Show a Little Class, Anderson Cooper

 
Cooper Bondi

CNN’s Anderson Cooper interviewing Florida Attorney General Pam Bondi.

I am no expert on the fine art of social dynamics. Nonetheless, it seems pretty clear that in times of great national stress, such as the carnage in Orlando, our impulses should be to unite a nation reeling from its wounds.  But evidently that simple message of compassion and good sense never reached Anderson Cooper of CNN, who has found himself embroiled in a controversy over his interview with Florida Attorney General Pam Bondi that turned into a stern lecture about her role in the litigation of same sex marriage in Florida that ended two years ago.

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On Wednesday, Jeffrey Goldberg in The Atlantic wrote that Obama realizes and grapples with the fact that American civilians are sometimes ‘collateral damage’ when dealing with that-which-should-not-be-named. On Thursday, James Taranto in the Wall Street Journal rebutted semantically that ‘collateral damage’ is the incorrect term because any American civilian victims are the ‘intended target.’ At least Taranto uses the term […]

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There’s No Such Thing as a “Public” School

 

shutterstock_356921591Perhaps the most pervasive myth about our nation’s education system is the notion that “public schools have to take all children.” Last year, when criticizing charter schools that she claimed, “don’t take the hardest-to-teach kids,” Hillary Clinton quipped, “And so the public schools are often in a no-win situation, because they do, thankfully, take everybody.” In fact, they do not. At best, so-called “public” schools have to take all children in a particular geographic area, although they can (and do) expel children based on their behavior. They are more appropriately termed “district schools” because they serve residents of a particular district, not the public at large. Privately owned shopping malls are more “public” than district schools.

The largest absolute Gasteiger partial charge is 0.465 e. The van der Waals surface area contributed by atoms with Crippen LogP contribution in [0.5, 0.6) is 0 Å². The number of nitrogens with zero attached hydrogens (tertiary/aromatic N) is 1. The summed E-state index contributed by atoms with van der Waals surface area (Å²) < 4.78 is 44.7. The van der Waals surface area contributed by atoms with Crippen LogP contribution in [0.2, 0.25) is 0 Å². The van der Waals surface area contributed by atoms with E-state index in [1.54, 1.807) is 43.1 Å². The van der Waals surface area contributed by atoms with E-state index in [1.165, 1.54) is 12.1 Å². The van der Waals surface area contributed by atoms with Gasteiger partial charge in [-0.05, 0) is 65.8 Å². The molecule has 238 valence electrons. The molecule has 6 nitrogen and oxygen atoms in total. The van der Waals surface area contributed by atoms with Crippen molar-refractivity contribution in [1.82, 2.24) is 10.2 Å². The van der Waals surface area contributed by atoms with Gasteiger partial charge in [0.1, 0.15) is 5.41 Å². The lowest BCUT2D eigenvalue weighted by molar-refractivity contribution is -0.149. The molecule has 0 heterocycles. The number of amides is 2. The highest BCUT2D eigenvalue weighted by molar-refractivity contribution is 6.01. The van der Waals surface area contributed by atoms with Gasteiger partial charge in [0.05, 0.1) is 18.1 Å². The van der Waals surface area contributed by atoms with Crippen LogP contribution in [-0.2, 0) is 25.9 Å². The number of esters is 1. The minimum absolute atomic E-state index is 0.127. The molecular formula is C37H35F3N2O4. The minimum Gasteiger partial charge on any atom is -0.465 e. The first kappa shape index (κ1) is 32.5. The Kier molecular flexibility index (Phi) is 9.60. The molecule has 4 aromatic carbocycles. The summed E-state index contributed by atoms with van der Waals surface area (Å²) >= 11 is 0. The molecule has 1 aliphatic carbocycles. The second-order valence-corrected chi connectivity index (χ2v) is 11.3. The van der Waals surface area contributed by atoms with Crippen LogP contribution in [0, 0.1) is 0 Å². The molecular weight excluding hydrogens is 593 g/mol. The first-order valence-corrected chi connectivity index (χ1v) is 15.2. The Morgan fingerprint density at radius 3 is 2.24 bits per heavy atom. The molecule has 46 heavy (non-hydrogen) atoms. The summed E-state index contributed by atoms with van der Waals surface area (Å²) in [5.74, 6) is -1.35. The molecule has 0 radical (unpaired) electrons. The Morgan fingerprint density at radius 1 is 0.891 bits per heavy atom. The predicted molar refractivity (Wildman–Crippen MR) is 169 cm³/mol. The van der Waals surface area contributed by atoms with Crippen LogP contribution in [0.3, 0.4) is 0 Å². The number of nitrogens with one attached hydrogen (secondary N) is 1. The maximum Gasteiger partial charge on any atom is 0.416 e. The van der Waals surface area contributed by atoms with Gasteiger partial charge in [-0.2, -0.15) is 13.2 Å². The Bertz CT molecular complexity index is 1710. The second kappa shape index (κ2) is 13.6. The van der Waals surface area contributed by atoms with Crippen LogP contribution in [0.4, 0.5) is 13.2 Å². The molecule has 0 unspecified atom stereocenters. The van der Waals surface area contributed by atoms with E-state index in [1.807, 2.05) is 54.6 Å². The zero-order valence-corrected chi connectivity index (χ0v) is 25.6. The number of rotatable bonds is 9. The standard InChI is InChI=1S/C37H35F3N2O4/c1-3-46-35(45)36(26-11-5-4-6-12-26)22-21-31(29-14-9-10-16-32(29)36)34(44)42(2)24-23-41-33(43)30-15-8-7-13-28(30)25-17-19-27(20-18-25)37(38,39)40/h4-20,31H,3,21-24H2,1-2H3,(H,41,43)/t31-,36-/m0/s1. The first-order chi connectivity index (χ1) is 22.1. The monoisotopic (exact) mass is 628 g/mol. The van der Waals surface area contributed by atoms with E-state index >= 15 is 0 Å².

This wouldn’t be a serious problem if every district school offered a quality education but, in fact, they do not. Rather, the quality of education that the district schools provide tends to be highly correlated with the income levels of the residents of those districts. As Lindsey Burke of the Heritage Foundation and I noted last year, our housing-based system of allocating education leads to severe inequities:

There is a strong correlation between these housing prices and school performance. In nearly all D.C. neighborhoods where the median three-bedroom home costs $460,000 or less, the percentage of students at the zoned public school scoring proficient or advanced in reading was less than 45 percent. Children from families that could only afford homes under $300,000 are almost entirely assigned to the worst-performing schools in the District, in which math and reading proficiency rates are in the teens.